The most common symptoms noticed by people with haemochromatosis (inherited iron overload disorder) are
• Fatigue, weakness and lethargy
• Joint pains leading to osteoarthritis *
Other symptoms include:
• Abdominal pain
• Liver disorders; enlarged liver, cirrhosis
• Sexual disorders; loss of sex drive in both male and female, impotence in men, absent or scanty menstrual periods and early menopause in women
• Decrease in body hair
• Discolouration or bronzing of the skin
• Cardiomyopathy; disease of the heart muscle
• Neurological/psychiatric disorders; impaired memory, mood swings, severe irritability, depression.
These symptoms, if present, take time to develop.
No two people are alike and symptoms will vary from person to person.
Some people never develop any symptoms at all.
All of the symptoms of haemochromatosis can also be caused by other medical conditions or even just the stresses of modern life. They develop slowly and people often do not notice what is happening for a long time. This can make haemochromatosis difficult to diagnose.
Symptoms are caused by high levels of iron stored in the body. One indicator of the level of iron stored is serum ferritin. If iron stores are high the serum ferritin level will be high, but serum ferritin levels can also be raised by other factors. The normal range is 20 – 300 micrograms per litre (µg/L) for men and 10 – 200 µg/L for women.
There is strong medical evidence of a potential for significant organ damage when iron stores cause serum ferritin levels above 1,000 µg/L. However some people seem to experience symptoms with levels between 300 and 1,000 µg/L. Higher levels are more likely to be associated with more severe symptoms.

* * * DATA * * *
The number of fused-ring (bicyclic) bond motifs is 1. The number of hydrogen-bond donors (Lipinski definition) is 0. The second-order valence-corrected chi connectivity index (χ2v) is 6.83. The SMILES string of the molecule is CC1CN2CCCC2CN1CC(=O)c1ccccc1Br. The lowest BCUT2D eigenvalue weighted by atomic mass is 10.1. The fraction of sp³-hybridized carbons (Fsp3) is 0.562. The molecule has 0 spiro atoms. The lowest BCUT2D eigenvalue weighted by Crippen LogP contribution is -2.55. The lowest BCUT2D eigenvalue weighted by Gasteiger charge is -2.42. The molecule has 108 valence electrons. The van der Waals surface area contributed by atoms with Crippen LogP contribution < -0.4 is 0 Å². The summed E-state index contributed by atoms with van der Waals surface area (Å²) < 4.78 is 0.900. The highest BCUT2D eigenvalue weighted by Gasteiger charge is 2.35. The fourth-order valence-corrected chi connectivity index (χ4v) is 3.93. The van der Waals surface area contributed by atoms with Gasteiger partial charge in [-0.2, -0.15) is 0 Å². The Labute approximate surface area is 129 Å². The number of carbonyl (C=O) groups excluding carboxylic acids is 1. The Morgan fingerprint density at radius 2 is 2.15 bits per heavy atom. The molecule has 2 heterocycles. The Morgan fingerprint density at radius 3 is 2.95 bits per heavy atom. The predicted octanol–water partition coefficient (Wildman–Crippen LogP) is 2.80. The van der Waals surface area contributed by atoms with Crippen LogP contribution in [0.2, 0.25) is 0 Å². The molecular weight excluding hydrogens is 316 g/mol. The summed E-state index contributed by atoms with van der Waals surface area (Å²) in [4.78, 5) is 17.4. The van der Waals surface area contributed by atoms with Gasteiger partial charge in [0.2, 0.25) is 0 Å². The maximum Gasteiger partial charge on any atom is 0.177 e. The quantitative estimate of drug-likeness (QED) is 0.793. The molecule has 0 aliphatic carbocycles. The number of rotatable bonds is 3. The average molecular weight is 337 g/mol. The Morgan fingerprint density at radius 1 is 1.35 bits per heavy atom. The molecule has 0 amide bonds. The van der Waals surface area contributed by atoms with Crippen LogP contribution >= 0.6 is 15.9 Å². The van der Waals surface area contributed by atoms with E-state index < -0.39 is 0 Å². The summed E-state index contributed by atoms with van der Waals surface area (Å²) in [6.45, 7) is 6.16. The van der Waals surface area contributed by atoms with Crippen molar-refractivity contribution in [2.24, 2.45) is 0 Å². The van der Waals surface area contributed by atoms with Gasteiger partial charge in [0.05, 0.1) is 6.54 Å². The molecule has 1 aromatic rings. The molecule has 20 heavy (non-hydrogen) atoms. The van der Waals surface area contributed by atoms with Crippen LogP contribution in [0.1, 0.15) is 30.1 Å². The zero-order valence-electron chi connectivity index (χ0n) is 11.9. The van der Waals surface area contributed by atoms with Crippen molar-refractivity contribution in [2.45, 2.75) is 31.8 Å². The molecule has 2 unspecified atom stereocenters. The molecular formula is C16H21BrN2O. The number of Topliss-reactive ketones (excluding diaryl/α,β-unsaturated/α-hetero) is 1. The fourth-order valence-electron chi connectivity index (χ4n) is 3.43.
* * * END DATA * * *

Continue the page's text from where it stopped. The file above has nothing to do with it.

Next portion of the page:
If haemochromatosis is diagnosed and treated before serious iron overload and significant damage occurs, most symptoms will decrease or disappear. However there is evidence that treatment may not alleviate arthritis symptoms.
Other factors that influence haemochromatosis (inherited iron overload disorder)
There are many things that influence how haemochromatosis affects people apart from genetics.
Some of these are:
• Gender: Women are less affected because of physiological blood loss in menstruation and/or childbirth. Estrogens may exert anti-fibrotic effects on the liver and other organs.
• Age: The older one is, the more time iron has had to accumulate in the body
• Regular consumption of iron-rich food or water
• Consuming Iron supplements or excessive amounts of iron fortified foods
• Alcohol intake
• Vitamin C intake
• Previous blood donations
• Blood loss
• Blood transfusions
• Coexistence of conditions that increase iron absorption
• Dyserythropoietic anaemia, hemolytic anaemias, thalassaemias and Porto-systemic shunts.
Read about the diagnosis of haemochromatosis here.
* Help with joint pains and arthritis
Arthritis Australia – Freecall 1800 011 041
Joint pain and arthritis symptoms often have a big impact on the daily lives of people, and although arthritis can be difficult to live with, there are many simple measures that can help anyone manage their symptoms.
Reviewed 1 February 2017.